Friedman has his own analysis of the policies required to stimulate the kind of growth that is needed for social progress. He argues that the slow rate of business investment during the last twenty-five years has resulted from two related problems. Americans have been spending more and saving less, with a corresponding shift of resources from investment to current consumption. At the same time, he argues, the recent Bush tax cuts have reduced the nation’s savings further. The resulting large-scale government borrowing, he writes, has ironically “absorbed the lion’s share of what little Americans do save.” As a result, private savings that might otherwise finance capital investment in research and technology are instead being used to pay interest on the national debt.

In addition to advocating a higher savings rate, Friedman argues that more should be invested in education. Parents should be provided greater choice in the education of their children within and across public school districts. He does not favor the use of government vouchers that enable parents to send their children to private schools. Rather, he believes local school administrators must offer more choices, including varying academic programs, athletics, and extracurricular activities. This, he argues, will encourage constructive competition between schools. He also believes the government should invest more resources in kindergartens since many mothers are working and millions of small children are getting day care that is often perfunctory.

But such reforms, even if they gain enough support to be implemented, are not enough. The country faces growing health care and energy crises, an aging work force, and increasing competition from countries that do not have even America’s modest level of social protection. In a time of intense global integration of the economy and outsourcing of jobs, some protectionist measures may be sensible, at least while American industries make painful transitions.

There are strong arguments against such protection, but the implications of international economic trends need to be addressed in a way that will allow the country to resist reducing programs for education and medical care, among others, even further. What should be clear is the need for America to invest aggressively in energy independence, in a universal health care system, and in scientific research and industrial development, even if it requires higher budget deficits. The federal government should be developing a universal educational system for three-to-five-year-olds, and should no longer tolerate the existing flagrant inequities in the quality of elementary and secondary education across the country. Such public investment will help assure that the country achieves a rate of growth that, as Friedman plausibly argues, is essential for continued social and moral progress to occur.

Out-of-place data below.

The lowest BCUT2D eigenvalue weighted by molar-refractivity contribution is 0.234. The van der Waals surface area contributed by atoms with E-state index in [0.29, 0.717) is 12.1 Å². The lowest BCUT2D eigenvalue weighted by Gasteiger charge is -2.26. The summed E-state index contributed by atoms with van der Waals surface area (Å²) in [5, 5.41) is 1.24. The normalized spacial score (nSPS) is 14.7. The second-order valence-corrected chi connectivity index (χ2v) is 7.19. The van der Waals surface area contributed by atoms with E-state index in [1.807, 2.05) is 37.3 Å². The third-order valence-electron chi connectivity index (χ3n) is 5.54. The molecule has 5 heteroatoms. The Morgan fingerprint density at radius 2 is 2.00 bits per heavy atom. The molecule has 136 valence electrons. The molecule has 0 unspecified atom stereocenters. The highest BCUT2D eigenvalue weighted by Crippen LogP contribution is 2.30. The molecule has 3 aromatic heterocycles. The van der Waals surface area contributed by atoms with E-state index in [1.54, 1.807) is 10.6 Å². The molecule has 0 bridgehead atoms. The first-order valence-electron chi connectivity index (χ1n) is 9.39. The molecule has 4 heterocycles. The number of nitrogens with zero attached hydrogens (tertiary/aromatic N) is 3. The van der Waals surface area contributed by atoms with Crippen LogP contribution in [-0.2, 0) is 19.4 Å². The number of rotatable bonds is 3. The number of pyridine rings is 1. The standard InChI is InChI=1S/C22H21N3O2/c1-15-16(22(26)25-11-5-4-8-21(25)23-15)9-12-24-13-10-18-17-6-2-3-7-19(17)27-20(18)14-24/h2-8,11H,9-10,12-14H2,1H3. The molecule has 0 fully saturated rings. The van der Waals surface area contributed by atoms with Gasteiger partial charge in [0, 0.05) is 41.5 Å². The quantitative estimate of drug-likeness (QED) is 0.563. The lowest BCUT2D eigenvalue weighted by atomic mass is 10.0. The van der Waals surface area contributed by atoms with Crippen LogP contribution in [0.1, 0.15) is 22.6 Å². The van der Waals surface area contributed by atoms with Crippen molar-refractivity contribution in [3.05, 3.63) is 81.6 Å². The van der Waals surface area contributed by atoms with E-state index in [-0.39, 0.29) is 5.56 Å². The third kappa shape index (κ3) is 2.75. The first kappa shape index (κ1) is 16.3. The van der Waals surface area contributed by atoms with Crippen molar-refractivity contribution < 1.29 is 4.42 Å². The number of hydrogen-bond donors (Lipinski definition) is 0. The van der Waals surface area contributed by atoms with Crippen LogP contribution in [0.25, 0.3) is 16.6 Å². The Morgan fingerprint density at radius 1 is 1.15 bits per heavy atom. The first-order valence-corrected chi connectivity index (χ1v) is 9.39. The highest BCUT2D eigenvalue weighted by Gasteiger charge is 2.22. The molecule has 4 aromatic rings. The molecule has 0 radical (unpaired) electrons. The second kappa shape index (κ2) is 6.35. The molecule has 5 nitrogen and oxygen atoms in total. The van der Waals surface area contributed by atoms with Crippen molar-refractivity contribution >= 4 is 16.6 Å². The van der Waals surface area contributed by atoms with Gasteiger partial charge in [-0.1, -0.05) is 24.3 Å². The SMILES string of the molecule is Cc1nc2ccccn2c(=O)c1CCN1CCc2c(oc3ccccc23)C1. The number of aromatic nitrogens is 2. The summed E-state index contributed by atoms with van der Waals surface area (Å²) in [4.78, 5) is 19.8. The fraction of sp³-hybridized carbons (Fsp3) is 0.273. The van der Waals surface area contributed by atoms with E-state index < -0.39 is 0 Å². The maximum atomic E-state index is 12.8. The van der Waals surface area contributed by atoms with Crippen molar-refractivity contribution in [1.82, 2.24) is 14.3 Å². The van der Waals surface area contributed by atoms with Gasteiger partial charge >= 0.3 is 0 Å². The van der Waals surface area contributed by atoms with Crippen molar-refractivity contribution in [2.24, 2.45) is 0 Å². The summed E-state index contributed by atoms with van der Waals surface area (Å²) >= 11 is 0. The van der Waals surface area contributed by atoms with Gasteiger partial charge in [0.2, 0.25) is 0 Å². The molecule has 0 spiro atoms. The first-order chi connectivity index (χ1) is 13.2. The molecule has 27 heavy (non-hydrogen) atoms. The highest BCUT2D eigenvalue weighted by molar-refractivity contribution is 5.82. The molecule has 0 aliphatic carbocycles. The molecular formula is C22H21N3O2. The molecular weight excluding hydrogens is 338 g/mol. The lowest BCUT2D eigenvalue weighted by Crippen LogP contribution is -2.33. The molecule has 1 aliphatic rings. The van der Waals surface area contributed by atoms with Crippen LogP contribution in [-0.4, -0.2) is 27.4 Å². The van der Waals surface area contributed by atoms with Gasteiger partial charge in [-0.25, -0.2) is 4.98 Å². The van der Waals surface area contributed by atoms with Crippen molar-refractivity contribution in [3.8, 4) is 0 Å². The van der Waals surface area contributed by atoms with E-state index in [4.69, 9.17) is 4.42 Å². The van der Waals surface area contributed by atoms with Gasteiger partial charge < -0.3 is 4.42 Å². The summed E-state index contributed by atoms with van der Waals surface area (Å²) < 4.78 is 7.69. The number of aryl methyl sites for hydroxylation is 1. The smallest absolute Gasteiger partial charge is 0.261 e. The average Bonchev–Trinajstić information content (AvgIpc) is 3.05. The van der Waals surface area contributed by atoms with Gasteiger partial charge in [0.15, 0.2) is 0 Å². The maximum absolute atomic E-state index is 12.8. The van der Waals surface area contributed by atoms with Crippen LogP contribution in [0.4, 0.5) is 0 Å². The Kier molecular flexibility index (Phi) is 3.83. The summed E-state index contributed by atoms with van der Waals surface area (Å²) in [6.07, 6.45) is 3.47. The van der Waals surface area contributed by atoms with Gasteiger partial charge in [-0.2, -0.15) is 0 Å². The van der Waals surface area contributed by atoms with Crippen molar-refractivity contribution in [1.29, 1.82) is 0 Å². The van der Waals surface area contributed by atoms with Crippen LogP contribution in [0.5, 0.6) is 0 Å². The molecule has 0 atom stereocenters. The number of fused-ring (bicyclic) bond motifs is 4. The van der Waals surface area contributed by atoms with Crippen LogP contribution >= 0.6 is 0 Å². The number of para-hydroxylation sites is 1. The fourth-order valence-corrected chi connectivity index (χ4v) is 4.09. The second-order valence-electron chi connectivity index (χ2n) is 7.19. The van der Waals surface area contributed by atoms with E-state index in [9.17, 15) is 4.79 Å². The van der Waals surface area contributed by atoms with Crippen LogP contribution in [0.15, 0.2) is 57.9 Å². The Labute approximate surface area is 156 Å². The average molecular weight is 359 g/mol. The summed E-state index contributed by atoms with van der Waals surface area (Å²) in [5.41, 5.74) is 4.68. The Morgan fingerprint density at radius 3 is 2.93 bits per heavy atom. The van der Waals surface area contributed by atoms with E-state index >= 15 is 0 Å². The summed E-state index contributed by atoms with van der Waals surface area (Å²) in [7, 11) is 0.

Friedman also addresses the current debate about economic growth in poor and developing countries. He quotes the prominent development economist W. Arthur Lewis, who wrote half a century ago that “the case [for] economic growth is that it gives man greater control over his environment, and thereby increases his freedom.” To Lewis, economic growth is what mattered most.

Friedman agrees with Lewis’s point of view. He acknowledges the contribution of the philosopher and Nobel Prize–winning economist Amartya Sen, who has written that development is not guaranteed simply because a nation’s Gross Domestic Product increases. People need specific “capabilities” in order to lead full lives, Sen argues, and these often require direct investment in health care, education, and other social programs. Growth itself is often not sufficient. Friedman does not support Sen fully on this. He writes that

at the outset of the twenty-first century the record of experience is more supportive of the belief that economic development fosters the freedoms that are integral to such a broader conception of “development” than has been the case for a long time.

But Friedman’s argument is not convincing when he discusses poorer countries. Poverty has remained entrenched in these nations, despite many years of conventional development policies. Economic growth may remain the best antidote for deep poverty, but social expenditures on health and education are integral to comprehensive development. Government spending, if intelligently carried out, can often be beneficial for both social equity and growth.

Friedman recognizes that broad growth will not necessarily achieve social improvement without judicious government intervention, although he sometimes seems to assume, too readily, that such intervention will occur if an economy has satisfied the conditions necessary for sustained growth. Still, Friedman is able to show how important continued economic growth will be, for both the United States and the global economy. His book makes clear the moral consequences of economic growth in developed and developing nations. Without a coherent policy for sustaining growth, America could find its commitment to democracy and the rights of individuals increasingly weakened. Friedman urgently and convincingly describes a society that is failing in many respects but is strangely unable to understand why.

This Issue

January 12, 2006